Server: a kotlin-jvm module that depends on ‘base’ and contains all of the Servlets. This module uses the gretty plugin for running the server locally, and the war plugin for deploying to AWS Tomcat servers.

Tasks: a kotlin-jvm module that depends on ‘base’ and contains various standalone tasks that need to run (database cleanup, generating reports, certain content-specific tasks).

Client: a multiplatform module that depends on ‘common’ and contains nearly all of the code for all three clients. Most of this code is structured as ViewController-View pairs, where the ViewController is platform-independent and the View is an “expect” class implemented separately for each Android, iOS, and JavaScript. This module also contains some “expect” objects which wrap other platform interactions (e.g. a Network object to handle all requests/responses), and it contains data classes representing the API with the server, for which we use kotlinx.serialization to convert to and from JSON.

Android: a kotlin-android module that depends on ‘client’ and contains the Activity class, which calls code in ‘client’ to initialize the app.

JavaScript: a kotlin-js module that depends on ‘client’ and contains a main function that calls code in ‘client’ to initialize the app.

Additionally there is an Xcode project similar to the Android and JavaScript modules, containing primarily just the UIApplicationDelegate class, which calls code in ‘client’ to initialize.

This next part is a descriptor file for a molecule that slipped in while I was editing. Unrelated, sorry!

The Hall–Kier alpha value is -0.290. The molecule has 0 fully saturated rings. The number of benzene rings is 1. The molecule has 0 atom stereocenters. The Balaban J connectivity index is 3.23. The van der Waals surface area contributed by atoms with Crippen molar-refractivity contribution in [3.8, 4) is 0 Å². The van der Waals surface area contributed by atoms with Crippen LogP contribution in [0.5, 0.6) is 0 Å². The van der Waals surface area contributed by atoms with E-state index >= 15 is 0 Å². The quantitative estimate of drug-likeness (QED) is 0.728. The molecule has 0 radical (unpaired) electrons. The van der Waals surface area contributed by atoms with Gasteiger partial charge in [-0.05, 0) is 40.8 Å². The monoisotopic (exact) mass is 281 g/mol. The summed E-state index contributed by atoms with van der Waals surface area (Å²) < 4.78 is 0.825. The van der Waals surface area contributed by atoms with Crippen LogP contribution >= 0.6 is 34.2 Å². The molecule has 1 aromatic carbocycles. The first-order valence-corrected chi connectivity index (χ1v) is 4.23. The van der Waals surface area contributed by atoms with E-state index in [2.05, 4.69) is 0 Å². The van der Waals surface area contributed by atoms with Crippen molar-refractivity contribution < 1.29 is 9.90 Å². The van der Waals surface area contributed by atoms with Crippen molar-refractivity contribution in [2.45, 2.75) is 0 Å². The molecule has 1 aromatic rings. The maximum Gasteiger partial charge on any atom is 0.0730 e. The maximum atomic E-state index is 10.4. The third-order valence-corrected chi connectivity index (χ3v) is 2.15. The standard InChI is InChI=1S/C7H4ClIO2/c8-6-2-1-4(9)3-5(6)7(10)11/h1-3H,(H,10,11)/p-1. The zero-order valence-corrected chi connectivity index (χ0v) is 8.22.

Story of the mobile application

The speed of development for the app was probably the single biggest priority. Launching features simultaneously on all platforms is an important component of this and also helps prevent bugs. Even before we were actually sharing code, we did parallel development and kept the three clients up-to-date with each other. Performance is definitely an important consideration, which makes being able to interact with the platforms directly very important (especially with the media playback API’s).

Having used Java since starting coding in high school, Benjamin had long been a fan of IntelliJ IDEA and had been aware of Kotlin’s popularity among app languages for some time. Discussions between the cofounders ultimately led to the adoption of Kotlin for the project. Much of Java was considered overly verbose and otherwise frustrating for mobile development, and it was often pointed out that the problems they were finding in Java seemed to have been addressed in Kotlin. That eventually led to the decision to try Kotlin, especially because it was also much closer to Swift, which at the time was the only option for iOS. In addition to being able to share code across platforms, Kotlin’s ability to create DSLs was very useful because it is used heavily to write the logic for the workouts. There were never any alternatives that were seriously considered. React Native was the other big option at the time that was being pushed, but there were performance issues (especially on Android), and JavaScript was also unappealing.

Gains from using cross-platform

Now, the speed of development across the three client platforms is pretty much unmatched. A single engineer is able to do all of the UI implementations, now does all three clients and has re-skinned or otherwise changed the screens in Down Dog in just a few months.

If you are putting off using Kotlin for whatever reason, Benjamin has just one last suggestion for you: “Just do it. You won’t look back.”


Visit the Kotlin Multiplatform Mobile portal to find more about cross platform development!